'Potter Puppet Pals' Creator Addresses Daniel Radcliffe Spoofing His Video

Typically stars of big franchises confess that they try not to read about themselves on the Internet, so we were a little surprised last week when "Harry Potter" leading man Daniel Radcliffe confessed to MTV that he was a big fan of the YouTube sensation "Potter Puppet Pals: The Mysterious Ticking Noise."

In fact, he and the rest of the cast of "Harry Potter" love it so much that they've been talking about spoofing the video for charity.

"Mysterious Ticking Noise" has gained over 82 million views on YouTube over the past three years, so it's no real surprise that the cast has seen the video. Still, "Potter Puppet Pals" creator Neil Cicierega said he was shocked when someone sent him the MTV interview clip where Radcliffe said he wanted to spoof the video.

"It's been on YouTube since 2007 and it's been popular for a pretty long time, but up until now, no body actually affiliated with the series has ever acknowledged it in any way, so this was actually the first time anything like that has ever happened," the 23-year-old told us on the phone when we contacted him recently. "It was sort of a triumphant moment in a weird way."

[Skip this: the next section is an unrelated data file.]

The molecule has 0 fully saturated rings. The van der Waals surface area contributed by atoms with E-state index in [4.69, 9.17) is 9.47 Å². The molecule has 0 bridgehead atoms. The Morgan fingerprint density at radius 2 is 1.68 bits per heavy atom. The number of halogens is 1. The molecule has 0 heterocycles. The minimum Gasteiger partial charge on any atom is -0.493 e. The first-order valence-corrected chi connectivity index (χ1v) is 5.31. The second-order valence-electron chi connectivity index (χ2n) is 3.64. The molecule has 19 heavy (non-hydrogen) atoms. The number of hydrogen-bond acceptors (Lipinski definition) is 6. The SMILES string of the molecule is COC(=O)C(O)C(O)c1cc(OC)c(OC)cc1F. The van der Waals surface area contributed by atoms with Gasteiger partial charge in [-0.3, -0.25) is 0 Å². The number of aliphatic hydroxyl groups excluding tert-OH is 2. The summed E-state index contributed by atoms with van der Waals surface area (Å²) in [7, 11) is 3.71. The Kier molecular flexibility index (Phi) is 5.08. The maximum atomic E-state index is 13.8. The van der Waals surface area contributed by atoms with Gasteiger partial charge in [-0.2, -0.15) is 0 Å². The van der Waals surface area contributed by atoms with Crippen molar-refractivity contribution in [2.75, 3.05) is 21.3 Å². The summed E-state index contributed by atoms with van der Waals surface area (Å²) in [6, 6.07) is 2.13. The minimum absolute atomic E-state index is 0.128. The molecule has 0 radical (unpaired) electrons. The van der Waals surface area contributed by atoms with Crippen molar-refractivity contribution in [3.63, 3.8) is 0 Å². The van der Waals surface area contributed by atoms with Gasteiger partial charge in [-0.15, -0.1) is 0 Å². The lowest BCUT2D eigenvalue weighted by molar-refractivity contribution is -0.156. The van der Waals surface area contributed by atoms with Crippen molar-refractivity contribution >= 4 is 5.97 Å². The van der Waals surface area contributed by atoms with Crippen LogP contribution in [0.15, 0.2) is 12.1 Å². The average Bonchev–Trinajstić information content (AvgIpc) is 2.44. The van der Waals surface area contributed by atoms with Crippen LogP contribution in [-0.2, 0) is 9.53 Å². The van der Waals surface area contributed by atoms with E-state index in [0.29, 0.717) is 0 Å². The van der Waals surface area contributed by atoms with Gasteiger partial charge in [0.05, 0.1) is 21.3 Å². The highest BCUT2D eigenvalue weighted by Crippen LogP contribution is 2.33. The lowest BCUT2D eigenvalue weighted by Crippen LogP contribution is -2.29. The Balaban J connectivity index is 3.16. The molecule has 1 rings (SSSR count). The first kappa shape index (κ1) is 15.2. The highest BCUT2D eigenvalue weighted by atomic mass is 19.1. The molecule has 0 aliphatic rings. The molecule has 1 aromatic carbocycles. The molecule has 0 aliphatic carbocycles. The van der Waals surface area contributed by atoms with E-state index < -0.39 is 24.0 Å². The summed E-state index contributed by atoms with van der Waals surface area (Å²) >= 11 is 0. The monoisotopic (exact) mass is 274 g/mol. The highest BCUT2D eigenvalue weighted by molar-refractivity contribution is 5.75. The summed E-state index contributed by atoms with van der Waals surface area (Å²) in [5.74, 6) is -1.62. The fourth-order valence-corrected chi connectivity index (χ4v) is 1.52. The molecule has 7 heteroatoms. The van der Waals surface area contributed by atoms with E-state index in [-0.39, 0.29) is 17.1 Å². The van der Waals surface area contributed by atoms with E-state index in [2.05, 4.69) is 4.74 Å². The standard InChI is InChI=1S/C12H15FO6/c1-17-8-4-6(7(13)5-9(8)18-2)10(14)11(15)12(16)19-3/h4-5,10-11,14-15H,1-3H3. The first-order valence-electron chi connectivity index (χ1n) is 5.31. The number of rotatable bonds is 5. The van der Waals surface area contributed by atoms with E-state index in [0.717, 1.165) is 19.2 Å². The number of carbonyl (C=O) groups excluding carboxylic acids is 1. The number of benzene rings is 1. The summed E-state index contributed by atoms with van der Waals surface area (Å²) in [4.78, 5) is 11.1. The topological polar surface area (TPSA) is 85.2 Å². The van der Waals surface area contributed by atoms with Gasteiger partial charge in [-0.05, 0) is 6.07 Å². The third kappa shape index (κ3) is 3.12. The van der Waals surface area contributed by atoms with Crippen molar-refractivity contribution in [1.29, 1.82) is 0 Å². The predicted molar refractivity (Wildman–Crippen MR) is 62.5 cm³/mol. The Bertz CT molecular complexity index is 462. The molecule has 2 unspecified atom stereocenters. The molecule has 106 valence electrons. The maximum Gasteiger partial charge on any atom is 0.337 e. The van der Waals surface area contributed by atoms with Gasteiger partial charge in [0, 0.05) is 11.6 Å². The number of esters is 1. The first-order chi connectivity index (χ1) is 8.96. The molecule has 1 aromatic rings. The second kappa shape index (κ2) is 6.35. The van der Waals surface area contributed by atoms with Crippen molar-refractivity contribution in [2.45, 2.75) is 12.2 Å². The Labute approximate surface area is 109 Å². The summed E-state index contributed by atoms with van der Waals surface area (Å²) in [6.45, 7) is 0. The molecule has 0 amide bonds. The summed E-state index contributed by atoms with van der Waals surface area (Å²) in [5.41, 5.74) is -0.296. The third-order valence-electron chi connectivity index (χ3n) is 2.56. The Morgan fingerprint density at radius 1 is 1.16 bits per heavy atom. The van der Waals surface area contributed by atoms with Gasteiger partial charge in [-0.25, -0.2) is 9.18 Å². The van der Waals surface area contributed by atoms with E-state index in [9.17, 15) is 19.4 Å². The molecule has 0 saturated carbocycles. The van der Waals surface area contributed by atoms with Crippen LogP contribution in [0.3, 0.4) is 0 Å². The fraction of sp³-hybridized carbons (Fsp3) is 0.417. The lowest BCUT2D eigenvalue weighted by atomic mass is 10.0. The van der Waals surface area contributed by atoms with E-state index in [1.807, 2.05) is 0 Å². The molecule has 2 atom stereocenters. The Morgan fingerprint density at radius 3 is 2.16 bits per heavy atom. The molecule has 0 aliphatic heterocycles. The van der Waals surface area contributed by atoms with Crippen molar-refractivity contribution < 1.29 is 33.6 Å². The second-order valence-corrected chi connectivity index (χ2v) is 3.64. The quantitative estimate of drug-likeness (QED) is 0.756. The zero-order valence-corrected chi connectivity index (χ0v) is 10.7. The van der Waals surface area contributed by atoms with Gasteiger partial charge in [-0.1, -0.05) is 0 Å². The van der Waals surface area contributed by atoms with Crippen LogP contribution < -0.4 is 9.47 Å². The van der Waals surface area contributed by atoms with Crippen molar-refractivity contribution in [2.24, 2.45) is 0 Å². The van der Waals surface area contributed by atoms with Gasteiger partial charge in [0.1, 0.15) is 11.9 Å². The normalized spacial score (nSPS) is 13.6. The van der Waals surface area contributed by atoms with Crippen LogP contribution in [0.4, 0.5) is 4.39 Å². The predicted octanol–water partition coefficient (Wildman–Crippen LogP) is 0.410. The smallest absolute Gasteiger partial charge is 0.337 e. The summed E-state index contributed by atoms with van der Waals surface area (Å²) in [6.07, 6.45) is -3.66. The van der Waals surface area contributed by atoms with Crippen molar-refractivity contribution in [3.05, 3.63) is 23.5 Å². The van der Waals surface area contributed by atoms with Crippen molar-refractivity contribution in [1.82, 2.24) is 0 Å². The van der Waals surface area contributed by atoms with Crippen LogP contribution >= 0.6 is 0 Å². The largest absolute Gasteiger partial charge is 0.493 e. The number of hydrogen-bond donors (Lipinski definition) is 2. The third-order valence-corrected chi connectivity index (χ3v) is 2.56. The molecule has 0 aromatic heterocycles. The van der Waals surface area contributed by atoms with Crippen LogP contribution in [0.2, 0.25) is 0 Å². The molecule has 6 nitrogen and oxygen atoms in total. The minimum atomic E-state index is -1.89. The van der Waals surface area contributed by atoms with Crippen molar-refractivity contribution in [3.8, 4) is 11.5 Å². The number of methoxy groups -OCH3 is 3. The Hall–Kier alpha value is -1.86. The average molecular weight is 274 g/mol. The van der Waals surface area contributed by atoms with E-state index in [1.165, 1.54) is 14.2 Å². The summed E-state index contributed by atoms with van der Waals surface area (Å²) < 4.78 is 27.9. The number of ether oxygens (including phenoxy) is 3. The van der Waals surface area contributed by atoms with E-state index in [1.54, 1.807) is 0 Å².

Cicierega said he watched the MTV video on repeat several times, rewinding to the point where Radcliffe gave "Potter Puppet Pals" a shout-out. When he showed his girlfriend, who he is living with in an apartment in Boston, she could only respond by gasping and hugging him.

A fan of the "Harry Potter" books since they were released in the United States in the late 1990s, Cicierega and his sister Emmy made the first "Potter Puppet Pals" video back in 2003. Originally they were animated, but then they decided it would be funnier to make the videos live action. Even though there have been 13 different videos released, "The Mysterious Ticking Noise" is by far the most popular, and most well recognized.

Radcliffe and the rest of the "Harry Potter" cast certainly wouldn't be the first to spoof the video, but Cicierega expects they would probably put the most effort into it. He said that most of the remakes have been done by kids who stand behind couches and pretend to be puppets.

"I've been dreaming about what it would be like to actually see those guys attempting to remake it," he said. "If all these professional actors wanted to attempt something on that level, I think it would be all the more funny. If they wanted to try something a little more well shot, a little more well choreographed, that might be more up to their speed."

One of the parts of the video he isn't sure how they'll adapt is when the puppet Dumbledore mysteriously loses all of his clothes, and continues singing his name naked. Cicierega said Michael Gambon, who plays Dumbledore in the films, shouldn't feel that he has to adapt that moment directly.

"He can wear whatever he wants. If he wants to put on more clothes at that point, that's fine. In the video, it's kind of unexplained. I'm surprised how few people mention it," Cicierega said.